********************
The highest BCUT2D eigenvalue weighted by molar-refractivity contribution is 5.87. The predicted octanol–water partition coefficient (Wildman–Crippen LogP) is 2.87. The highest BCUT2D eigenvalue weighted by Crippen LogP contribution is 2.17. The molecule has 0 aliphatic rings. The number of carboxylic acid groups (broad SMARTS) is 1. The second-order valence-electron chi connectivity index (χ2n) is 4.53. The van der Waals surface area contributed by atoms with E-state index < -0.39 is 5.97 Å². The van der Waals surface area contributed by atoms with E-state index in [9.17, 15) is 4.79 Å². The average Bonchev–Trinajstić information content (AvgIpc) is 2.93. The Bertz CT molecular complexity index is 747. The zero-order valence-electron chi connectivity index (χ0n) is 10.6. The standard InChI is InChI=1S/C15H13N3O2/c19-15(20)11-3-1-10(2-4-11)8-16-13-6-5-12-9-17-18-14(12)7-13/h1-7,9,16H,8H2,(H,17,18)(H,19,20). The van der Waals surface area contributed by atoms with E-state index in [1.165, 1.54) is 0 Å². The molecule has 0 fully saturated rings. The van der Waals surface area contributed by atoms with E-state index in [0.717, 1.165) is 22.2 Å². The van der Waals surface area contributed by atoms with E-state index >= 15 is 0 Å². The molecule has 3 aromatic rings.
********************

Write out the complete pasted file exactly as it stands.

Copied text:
The highest BCUT2D eigenvalue weighted by molar-refractivity contribution is 5.87. The predicted octanol–water partition coefficient (Wildman–Crippen LogP) is 2.87. The highest BCUT2D eigenvalue weighted by Crippen LogP contribution is 2.17. The molecule has 0 aliphatic rings. The number of carboxylic acid groups (broad SMARTS) is 1. The second-order valence-electron chi connectivity index (χ2n) is 4.53. The van der Waals surface area contributed by atoms with E-state index < -0.39 is 5.97 Å². The van der Waals surface area contributed by atoms with E-state index in [9.17, 15) is 4.79 Å². The average Bonchev–Trinajstić information content (AvgIpc) is 2.93. The Bertz CT molecular complexity index is 747. The zero-order valence-electron chi connectivity index (χ0n) is 10.6. The standard InChI is InChI=1S/C15H13N3O2/c19-15(20)11-3-1-10(2-4-11)8-16-13-6-5-12-9-17-18-14(12)7-13/h1-7,9,16H,8H2,(H,17,18)(H,19,20). The van der Waals surface area contributed by atoms with E-state index in [1.165, 1.54) is 0 Å². The molecule has 0 fully saturated rings. The van der Waals surface area contributed by atoms with E-state index in [0.717, 1.165) is 22.2 Å². The van der Waals surface area contributed by atoms with E-state index >= 15 is 0 Å². The molecule has 3 aromatic rings.